I'm curious... Is it true, and, if so, is it straightforward to show that the maximum area triangle that can squeeze between these circles is equilateral?

You can model this on a co-ordinate grid, circles of radius 1 centered at (0,-1) and (+-1, \(\sqrt{3}-1\)). I couldn't really get anywhere, though. Probably a geometric solution is optimal, but I've never been good at those.

It can't have curved sides... I am talking about squeezing a triangle (which has straight sides) in that little space in the middle (which has curved sides).

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TopNewestYou can model this on a co-ordinate grid, circles of radius 1 centered at (0,-1) and (+-1, \(\sqrt{3}-1\)). I couldn't really get anywhere, though. Probably a geometric solution is optimal, but I've never been good at those.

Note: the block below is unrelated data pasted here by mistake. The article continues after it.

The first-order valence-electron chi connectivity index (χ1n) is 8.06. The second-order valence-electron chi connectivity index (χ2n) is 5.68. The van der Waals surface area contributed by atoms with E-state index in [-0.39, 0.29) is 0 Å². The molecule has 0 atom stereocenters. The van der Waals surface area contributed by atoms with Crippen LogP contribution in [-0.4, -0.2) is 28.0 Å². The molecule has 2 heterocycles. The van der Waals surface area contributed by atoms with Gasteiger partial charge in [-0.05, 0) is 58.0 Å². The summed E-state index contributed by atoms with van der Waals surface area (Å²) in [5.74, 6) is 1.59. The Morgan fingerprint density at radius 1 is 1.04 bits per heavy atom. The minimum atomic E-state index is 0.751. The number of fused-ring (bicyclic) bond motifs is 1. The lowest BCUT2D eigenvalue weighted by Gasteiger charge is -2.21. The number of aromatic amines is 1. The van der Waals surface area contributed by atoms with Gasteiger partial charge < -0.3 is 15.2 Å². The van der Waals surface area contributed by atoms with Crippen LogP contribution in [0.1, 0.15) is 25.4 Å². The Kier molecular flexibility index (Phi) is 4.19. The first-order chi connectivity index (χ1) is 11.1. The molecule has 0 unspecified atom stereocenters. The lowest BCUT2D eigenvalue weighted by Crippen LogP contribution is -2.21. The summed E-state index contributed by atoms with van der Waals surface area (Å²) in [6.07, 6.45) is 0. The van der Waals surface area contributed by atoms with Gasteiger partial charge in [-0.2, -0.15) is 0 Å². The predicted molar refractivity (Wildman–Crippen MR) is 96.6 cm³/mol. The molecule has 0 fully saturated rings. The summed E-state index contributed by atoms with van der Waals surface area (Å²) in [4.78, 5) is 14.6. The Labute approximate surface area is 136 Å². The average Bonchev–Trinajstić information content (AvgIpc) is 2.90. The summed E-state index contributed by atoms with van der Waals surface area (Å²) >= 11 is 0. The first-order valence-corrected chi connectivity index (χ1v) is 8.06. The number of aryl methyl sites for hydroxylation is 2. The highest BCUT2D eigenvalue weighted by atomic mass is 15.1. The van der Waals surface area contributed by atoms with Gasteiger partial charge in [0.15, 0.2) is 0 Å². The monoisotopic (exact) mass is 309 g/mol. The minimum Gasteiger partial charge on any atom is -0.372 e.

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how i can,understand noah

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Actually yes you are right. I misunderstood the question

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How a triangle can have curved sides

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It can't have curved sides... I am talking about squeezing a triangle (which has straight sides) in that little space in the middle (which has curved sides).

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Actual Yes

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Sounds good... Do you know how to show it?

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Yes The area of all 4 circles are equal to the area of the 4 triangles

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